Getting to know the world’s refugees

There’s really no way of getting around it, we’re living in a war torn world, whether or not any individual feels particularly effected by the atrocities committed maybe halfway around the world (although, realistically, atrocities aren’t hard to find right around the corner). Lucky and far away we may be, there are people who’s whole world revolves around dealing with how they are effected by conflict, be it through death, endangerment, or displacement.

According to the United Nations, eight people leave their homes every day to escape the danger. In order to move forward with the discussion of what they face, and how to help, lets first understand how to categorize these groups of people:

First, we have your regular refugee: someone who flees their country, because of any flavor of persecution, or to escape the effects of natural or human-made disasters. Returnees are the refugees who have since returned to their home lands, although still continue to need aid and support.

Before someone is officially determined a refugee, they are considered an ‘asylum seeker’.

An IDP, Internally displaced person, is someone who is a refugee and has moved out of their native region but hasn’t left their home country’s borders.

Lastly, we have a stateless person. Someone who, usually as a cause of some sort of ethnic discrimination, does not have any recognized nationality. This excludes them from education and health care, among other things.

We can point out locations like Syria (with their now 6 million displaced persons) and other violent hot-spots, but realistically most countries around the world have people who legitimately flee in fear of their life and livelihood. There are over 15 million refugees living around the world today, some perspective:

Additionally, the majority of refugees are housed in developing (poor) countries, who do not really have the means to support them to the level they need. There’s just too many people and too little resources.

Along with the already deficit in food, land, protection, etc, according to Amnesty International, the conditions are only getting worse. The unfortunate fact of the matter is that many authorities are more concerned with protecting their countries boundaries than protecting the rights of their fellow man. These already vulnerable people are subject to all kinds of abuses, even after escaping their original situations. Being subject to sexual abuse, held in metal crates, starved and exploited all with impunity.

Outside parties fail to take action either because they see no personal benefit, or because their scared by the idea or soverignty (both of with, we must highlight, as unacceptable excuses to allow these atrocities to continue and expand).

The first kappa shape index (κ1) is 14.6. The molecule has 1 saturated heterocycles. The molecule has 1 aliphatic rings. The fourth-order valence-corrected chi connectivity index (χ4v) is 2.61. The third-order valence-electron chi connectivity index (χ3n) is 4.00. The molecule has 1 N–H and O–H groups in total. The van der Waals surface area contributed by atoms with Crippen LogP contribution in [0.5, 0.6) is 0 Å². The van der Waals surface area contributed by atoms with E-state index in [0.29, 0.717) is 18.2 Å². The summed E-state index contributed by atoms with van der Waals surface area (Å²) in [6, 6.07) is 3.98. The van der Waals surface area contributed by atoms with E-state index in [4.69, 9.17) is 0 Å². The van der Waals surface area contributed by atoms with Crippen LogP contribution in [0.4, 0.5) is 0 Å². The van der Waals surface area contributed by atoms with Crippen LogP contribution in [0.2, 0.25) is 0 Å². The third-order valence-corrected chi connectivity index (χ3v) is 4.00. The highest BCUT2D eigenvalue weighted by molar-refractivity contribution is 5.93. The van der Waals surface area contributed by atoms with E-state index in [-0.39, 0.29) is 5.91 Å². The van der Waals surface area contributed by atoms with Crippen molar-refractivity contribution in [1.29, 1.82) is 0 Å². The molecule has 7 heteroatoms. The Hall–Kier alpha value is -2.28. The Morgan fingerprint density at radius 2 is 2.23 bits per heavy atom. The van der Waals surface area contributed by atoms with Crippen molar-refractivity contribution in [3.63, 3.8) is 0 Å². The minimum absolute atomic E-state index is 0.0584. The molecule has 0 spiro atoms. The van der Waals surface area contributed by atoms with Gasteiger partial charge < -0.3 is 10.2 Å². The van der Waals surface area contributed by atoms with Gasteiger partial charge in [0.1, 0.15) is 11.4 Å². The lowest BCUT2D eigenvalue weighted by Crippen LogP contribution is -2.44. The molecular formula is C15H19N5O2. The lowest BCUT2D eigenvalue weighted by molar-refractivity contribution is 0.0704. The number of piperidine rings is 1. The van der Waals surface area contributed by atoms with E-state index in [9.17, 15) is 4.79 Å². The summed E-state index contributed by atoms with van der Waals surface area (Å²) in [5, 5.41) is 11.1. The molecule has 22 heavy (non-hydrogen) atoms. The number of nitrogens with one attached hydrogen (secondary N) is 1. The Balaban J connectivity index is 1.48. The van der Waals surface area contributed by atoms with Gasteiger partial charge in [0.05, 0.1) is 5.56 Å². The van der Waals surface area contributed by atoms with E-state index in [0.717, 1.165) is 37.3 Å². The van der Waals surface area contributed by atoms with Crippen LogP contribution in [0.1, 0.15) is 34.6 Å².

So, this is not a blog to emphasize the horrible things happening around the world, this is a blog help you help them. So here are some ways to do just that:

When you see something, say something. Just like at the airport. When you hear of some recent horrible happening, make sure to not sweet it under the rug. If you believe that something should be happening, in an organization you’re affiliated with, your church, school, government, whatever, make it happen, or demand to know why action is not being taken. It’s important to feel this global responsibility, especially since we can (like so many other things) be numbed by the numbers, and just chalk it up to a responsibility that is not ours. ADVOCACY.

Mostly refugees need donated money, food, clothes, blankets, etc, because they’re geographically farther away. These items don’t need to be new, either, donate your old blankets, tents, baby items, etc.

An organization named CWS has a ‘welcome a refugee’ program, which is really hands on an interesting, that I encourage everyone check out! It can be an afternoon commitment or longer term:

This really long following link (sorry) is to the United Nations refugee program, and they have some really great resources and organized ideas on how to help out, although its mostly financial and fund raising:

Amnesty International is the largest, most direct contact organizations around the world to help refugees. Their aim is to protect human rights, and that’s exactly what these people need, is to have their dignity upheld and to prevent the world from categorizing them as some homeless underclass.

The best thing we can do for this people is to humanize them, and to realize that realistically this could be anyone. Treat them like a member of your same human family, and act as such.

Happy New Year, lets make this one with impact.


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